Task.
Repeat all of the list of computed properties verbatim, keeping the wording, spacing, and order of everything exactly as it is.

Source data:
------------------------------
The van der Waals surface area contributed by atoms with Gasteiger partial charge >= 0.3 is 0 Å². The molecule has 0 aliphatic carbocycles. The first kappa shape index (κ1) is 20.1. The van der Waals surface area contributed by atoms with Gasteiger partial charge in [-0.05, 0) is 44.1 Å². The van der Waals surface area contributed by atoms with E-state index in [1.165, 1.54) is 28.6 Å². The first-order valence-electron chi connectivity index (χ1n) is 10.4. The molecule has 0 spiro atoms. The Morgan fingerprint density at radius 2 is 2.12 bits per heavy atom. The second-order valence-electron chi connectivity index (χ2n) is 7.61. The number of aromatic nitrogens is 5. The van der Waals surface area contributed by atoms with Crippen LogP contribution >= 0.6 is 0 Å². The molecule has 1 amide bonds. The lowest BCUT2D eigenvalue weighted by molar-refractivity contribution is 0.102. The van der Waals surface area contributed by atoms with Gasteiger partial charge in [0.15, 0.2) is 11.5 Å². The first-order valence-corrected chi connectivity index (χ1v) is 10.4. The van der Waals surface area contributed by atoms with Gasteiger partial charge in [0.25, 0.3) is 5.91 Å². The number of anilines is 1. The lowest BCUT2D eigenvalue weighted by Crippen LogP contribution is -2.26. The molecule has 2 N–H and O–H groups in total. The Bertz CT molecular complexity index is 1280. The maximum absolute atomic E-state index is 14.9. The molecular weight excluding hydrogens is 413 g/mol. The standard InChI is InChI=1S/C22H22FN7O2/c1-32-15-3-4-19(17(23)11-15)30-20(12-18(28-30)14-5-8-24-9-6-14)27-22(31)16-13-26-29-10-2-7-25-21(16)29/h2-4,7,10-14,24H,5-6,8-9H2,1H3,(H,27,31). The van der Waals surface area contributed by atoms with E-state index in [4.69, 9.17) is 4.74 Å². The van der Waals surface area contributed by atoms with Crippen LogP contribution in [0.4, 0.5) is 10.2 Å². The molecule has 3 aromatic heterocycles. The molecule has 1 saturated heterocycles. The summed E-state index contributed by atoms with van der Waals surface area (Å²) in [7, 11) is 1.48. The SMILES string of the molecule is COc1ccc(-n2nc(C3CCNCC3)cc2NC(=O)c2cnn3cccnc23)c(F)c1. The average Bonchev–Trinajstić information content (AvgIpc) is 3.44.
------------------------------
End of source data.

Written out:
The van der Waals surface area contributed by atoms with Gasteiger partial charge >= 0.3 is 0 Å². The molecule has 0 aliphatic carbocycles. The first kappa shape index (κ1) is 20.1. The van der Waals surface area contributed by atoms with Gasteiger partial charge in [-0.05, 0) is 44.1 Å². The van der Waals surface area contributed by atoms with E-state index in [1.165, 1.54) is 28.6 Å². The first-order valence-electron chi connectivity index (χ1n) is 10.4. The molecule has 0 spiro atoms. The Morgan fingerprint density at radius 2 is 2.12 bits per heavy atom. The second-order valence-electron chi connectivity index (χ2n) is 7.61. The number of aromatic nitrogens is 5. The van der Waals surface area contributed by atoms with Crippen LogP contribution >= 0.6 is 0 Å². The molecule has 1 amide bonds. The lowest BCUT2D eigenvalue weighted by molar-refractivity contribution is 0.102. The van der Waals surface area contributed by atoms with Gasteiger partial charge in [0.15, 0.2) is 11.5 Å². The first-order valence-corrected chi connectivity index (χ1v) is 10.4. The van der Waals surface area contributed by atoms with Gasteiger partial charge in [0.25, 0.3) is 5.91 Å². The number of anilines is 1. The lowest BCUT2D eigenvalue weighted by Crippen LogP contribution is -2.26. The molecule has 2 N–H and O–H groups in total. The Bertz CT molecular complexity index is 1280. The maximum absolute atomic E-state index is 14.9. The molecular weight excluding hydrogens is 413 g/mol. The standard InChI is InChI=1S/C22H22FN7O2/c1-32-15-3-4-19(17(23)11-15)30-20(12-18(28-30)14-5-8-24-9-6-14)27-22(31)16-13-26-29-10-2-7-25-21(16)29/h2-4,7,10-14,24H,5-6,8-9H2,1H3,(H,27,31). The van der Waals surface area contributed by atoms with E-state index in [4.69, 9.17) is 4.74 Å². The van der Waals surface area contributed by atoms with Crippen LogP contribution in [0.4, 0.5) is 10.2 Å². The molecule has 3 aromatic heterocycles. The molecule has 1 saturated heterocycles. The summed E-state index contributed by atoms with van der Waals surface area (Å²) in [7, 11) is 1.48. The SMILES string of the molecule is COc1ccc(-n2nc(C3CCNCC3)cc2NC(=O)c2cnn3cccnc23)c(F)c1. The average Bonchev–Trinajstić information content (AvgIpc) is 3.44.